May 23 2009

Sean Kelly wrote:I have a better idea which is pretty much in line with the heap-based solutions already posted. Place all the ranges in a min priority queue where the priority of a range is equal to the value of its top element. Pop the value off the heap at the front of the queue. If the heap is empty then remove it. If it contains more elements then fix up the priority queue to restore the invariant (since the priority of the head range may have changed). The temporary space would just be of size N where N is the number of ranges, and the number of duplicate compares is minimized.hehe... "pretty much in line" turns out to be "exactly the same." Oh well.

May 23 2009

Andrei Alexandrescu Wrote:This is somewhat OT but I think it's an interesting problem. Consider the following data: double[][] a = [ [ 1, 4, 7, 8 ], [ 1, 7 ], [ 1, 7, 8], [ 4 ], [ 7 ], ]; We want to compute an n-way union, i.e., efficiently span all elements in all arrays in a, in sorted order. You can assume that each individual array in a is sorted. The output of n-way union should be: auto witness = [ 1, 1, 1, 4, 4, 7, 7, 7, 7, 8, 8 ]; assert(equal(nWayUnion(a), witness[])); The STL and std.algorithm have set_union that does that for two sets: for example, set_union(a[0], a[1]) outputs [ 1, 1, 4, 7, 7, 8 ]. But n-way unions poses additional challenges. What would be a fast algorithm? (Imagine a could be a very large range of ranges).My first thought was to throw everything in a heap map with key=r.front and value=r That makes each pop operation O(log(# non-empty ranges)) which should be near optimal.Needless to say, nWayUnion is a range :o). Finally, why would anyone care for something like this? Andrei

May 23 2009

Hello Andrei,This is somewhat OT but I think it's an interesting problem. Consider the following data: double[][] a = [ [ 1, 4, 7, 8 ], [ 1, 7 ], [ 1, 7, 8], [ 4 ], [ 7 ], ]; We want to compute an n-way union, i.e., efficiently span all elements in all arrays in a, in sorted order. You can assume that each individual array in a is sorted. The output of n-way union should be: auto witness = [ 1, 1, 1, 4, 4, 7, 7, 7, 7, 8, 8 ]; assert(equal(nWayUnion(a), witness[])); The STL and std.algorithm have set_union that does that for two sets: for example, set_union(a[0], a[1]) outputs [ 1, 1, 4, 7, 7, 8 ]. But n-way unions poses additional challenges. What would be a fast algorithm? (Imagine a could be a very large range of ranges). Needless to say, nWayUnion is a range :o). Finally, why would anyone care for something like this? Andreiin sudocode 1. build a min heap out of the elements based on the first element of each array 2. remove the first value from the root of the heap, 3. if empty array, drop it 4. if not empty re-heap 5. goto 2 if anything left

May 23 2009

BCS wrote:Hello Andrei,In practice, I bet it'll go faster with a couple more steps: 2. remove the first value (from array X) from the root of the heap, 2a. Determine new root of the heap (don't need to do a full re-heap yet). 2b. move all values from X until empty or >= new root. 4. reheap There are interesting cases like: [5,6,7,8,9,9,......9] [30, 31,32,33,34...38] [1,1,1,1,1,1,1,1,1,1,...1] [10,11,12,13,14,15,16,16,......., 16] where in theory, the total number of comparisons required is a function only of the number of arrays, and is independent of the actual number of elements. If it's common to have runs where consecutive values come from a single array, and the arrays are random access, you could do MUCH better than O(n).This is somewhat OT but I think it's an interesting problem. Consider the following data: double[][] a = [ [ 1, 4, 7, 8 ], [ 1, 7 ], [ 1, 7, 8], [ 4 ], [ 7 ], ]; We want to compute an n-way union, i.e., efficiently span all elements in all arrays in a, in sorted order. You can assume that each individual array in a is sorted. The output of n-way union should be: auto witness = [ 1, 1, 1, 4, 4, 7, 7, 7, 7, 8, 8 ]; assert(equal(nWayUnion(a), witness[])); The STL and std.algorithm have set_union that does that for two sets: for example, set_union(a[0], a[1]) outputs [ 1, 1, 4, 7, 7, 8 ]. But n-way unions poses additional challenges. What would be a fast algorithm? (Imagine a could be a very large range of ranges). Needless to say, nWayUnion is a range :o). Finally, why would anyone care for something like this? Andreiin sudocode 1. build a min heap out of the elements based on the first element of each array 2. remove the first value from the root of the heap, 3. if empty array, drop it 4. if not empty re-heap 5. goto 2 if anything left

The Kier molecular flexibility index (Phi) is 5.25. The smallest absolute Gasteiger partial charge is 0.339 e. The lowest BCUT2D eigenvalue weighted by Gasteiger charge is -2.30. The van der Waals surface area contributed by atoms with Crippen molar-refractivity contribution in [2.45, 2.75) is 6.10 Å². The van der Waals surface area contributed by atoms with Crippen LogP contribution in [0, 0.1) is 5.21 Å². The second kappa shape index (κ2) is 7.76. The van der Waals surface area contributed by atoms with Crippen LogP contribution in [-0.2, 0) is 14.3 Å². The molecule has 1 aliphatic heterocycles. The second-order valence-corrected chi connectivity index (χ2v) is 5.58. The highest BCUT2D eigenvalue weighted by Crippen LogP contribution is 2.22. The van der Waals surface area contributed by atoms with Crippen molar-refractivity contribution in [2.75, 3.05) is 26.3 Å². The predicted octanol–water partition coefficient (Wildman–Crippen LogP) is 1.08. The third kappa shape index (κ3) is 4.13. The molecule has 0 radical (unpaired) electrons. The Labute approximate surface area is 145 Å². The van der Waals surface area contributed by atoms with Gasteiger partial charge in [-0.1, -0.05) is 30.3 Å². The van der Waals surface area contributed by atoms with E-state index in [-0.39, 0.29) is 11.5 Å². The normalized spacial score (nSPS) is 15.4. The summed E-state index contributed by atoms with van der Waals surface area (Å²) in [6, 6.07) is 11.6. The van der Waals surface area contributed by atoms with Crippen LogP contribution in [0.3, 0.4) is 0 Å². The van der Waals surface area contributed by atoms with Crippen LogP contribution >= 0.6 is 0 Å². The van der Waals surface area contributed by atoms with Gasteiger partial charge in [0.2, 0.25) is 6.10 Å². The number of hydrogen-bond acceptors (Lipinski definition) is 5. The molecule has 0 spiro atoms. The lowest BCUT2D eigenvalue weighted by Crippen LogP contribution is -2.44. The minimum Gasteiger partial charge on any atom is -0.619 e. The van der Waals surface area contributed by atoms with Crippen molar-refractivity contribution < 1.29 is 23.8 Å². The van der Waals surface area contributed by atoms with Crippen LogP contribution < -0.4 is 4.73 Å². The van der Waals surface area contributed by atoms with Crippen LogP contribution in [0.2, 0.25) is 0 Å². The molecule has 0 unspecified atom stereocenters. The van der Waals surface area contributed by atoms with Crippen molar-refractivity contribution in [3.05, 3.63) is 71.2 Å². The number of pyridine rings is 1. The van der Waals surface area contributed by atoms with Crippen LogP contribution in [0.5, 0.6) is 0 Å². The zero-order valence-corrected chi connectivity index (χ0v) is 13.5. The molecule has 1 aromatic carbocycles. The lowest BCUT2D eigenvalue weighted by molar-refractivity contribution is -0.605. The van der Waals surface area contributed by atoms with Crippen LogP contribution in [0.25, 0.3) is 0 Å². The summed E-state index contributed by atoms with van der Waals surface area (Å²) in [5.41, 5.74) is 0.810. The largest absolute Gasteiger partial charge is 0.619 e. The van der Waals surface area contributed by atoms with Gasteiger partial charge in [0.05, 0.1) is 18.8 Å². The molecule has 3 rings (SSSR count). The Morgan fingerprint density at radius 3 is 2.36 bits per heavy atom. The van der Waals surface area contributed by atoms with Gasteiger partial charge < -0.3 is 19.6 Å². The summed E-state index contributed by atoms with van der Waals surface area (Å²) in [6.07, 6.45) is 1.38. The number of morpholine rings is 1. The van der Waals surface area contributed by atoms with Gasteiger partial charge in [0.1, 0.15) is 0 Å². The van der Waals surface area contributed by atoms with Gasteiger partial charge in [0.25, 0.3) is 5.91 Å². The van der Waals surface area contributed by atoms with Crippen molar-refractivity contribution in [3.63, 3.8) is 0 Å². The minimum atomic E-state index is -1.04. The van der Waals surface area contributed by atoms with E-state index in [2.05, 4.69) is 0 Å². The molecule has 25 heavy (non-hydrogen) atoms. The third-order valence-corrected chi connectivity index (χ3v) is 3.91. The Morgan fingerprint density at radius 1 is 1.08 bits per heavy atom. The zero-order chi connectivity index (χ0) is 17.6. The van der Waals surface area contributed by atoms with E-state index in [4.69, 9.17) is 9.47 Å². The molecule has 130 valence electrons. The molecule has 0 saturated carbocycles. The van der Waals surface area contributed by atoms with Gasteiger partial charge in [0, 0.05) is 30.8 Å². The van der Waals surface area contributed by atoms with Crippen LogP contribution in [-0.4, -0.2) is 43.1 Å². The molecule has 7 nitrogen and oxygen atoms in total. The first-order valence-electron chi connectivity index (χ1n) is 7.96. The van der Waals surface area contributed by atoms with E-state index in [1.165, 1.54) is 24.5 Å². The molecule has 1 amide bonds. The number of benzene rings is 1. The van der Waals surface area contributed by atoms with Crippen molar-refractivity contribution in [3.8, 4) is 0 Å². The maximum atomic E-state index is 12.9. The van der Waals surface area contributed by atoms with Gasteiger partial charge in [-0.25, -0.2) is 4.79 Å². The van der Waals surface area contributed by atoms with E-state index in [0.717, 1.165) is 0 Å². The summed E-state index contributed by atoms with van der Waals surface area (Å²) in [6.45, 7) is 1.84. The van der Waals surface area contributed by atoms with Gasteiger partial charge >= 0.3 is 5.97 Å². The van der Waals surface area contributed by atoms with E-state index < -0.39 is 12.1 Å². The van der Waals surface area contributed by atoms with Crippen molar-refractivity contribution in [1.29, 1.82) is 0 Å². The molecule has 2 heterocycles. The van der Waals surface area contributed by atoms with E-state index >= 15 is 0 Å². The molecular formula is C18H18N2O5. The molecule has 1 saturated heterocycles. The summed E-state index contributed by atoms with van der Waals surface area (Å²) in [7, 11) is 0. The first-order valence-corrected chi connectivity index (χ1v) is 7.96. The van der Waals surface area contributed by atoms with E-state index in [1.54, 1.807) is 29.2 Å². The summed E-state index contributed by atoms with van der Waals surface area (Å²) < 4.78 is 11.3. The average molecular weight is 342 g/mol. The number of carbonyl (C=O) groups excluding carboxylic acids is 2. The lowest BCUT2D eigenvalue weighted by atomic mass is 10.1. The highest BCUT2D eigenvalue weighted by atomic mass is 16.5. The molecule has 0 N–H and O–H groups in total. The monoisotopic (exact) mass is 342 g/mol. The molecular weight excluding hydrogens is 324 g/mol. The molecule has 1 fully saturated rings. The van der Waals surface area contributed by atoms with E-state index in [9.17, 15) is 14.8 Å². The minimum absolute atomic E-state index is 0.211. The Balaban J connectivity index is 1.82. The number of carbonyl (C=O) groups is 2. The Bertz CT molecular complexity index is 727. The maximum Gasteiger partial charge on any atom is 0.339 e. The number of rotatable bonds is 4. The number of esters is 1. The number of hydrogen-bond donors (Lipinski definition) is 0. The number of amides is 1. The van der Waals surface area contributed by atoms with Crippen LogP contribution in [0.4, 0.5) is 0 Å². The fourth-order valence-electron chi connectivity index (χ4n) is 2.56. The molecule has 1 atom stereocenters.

May 26 2009

Don wrote:BCS wrote:Correct. Unfortunately my heap primitives didn't quite allow that so currently I do it the "hard" way: pop from top, remove top from heap, reinsert (if not empty). But this is definitely an optimization worth doing. I think I'll implement it.in sudocode 1. build a min heap out of the elements based on the first element of each array 2. remove the first value from the root of the heap, 3. if empty array, drop it 4. if not empty re-heap 5. goto 2 if anything leftIn practice, I bet it'll go faster with a couple more steps: 2. remove the first value (from array X) from the root of the heap, 2a. Determine new root of the heap (don't need to do a full re-heap yet). 2b. move all values from X until empty or >= new root. 4. reheapThere are interesting cases like: [5,6,7,8,9,9,......9] [30, 31,32,33,34...38] [1,1,1,1,1,1,1,1,1,1,...1] [10,11,12,13,14,15,16,16,......., 16] where in theory, the total number of comparisons required is a function only of the number of arrays, and is independent of the actual number of elements. If it's common to have runs where consecutive values come from a single array, and the arrays are random access, you could do MUCH better than O(n).I think you can't do better. Complexity is O(n) at a minimum because you need to go through each element. The heap-based algorithm has O(n log m). What you could improve on is the log m factor (m = the number of sets). Andrei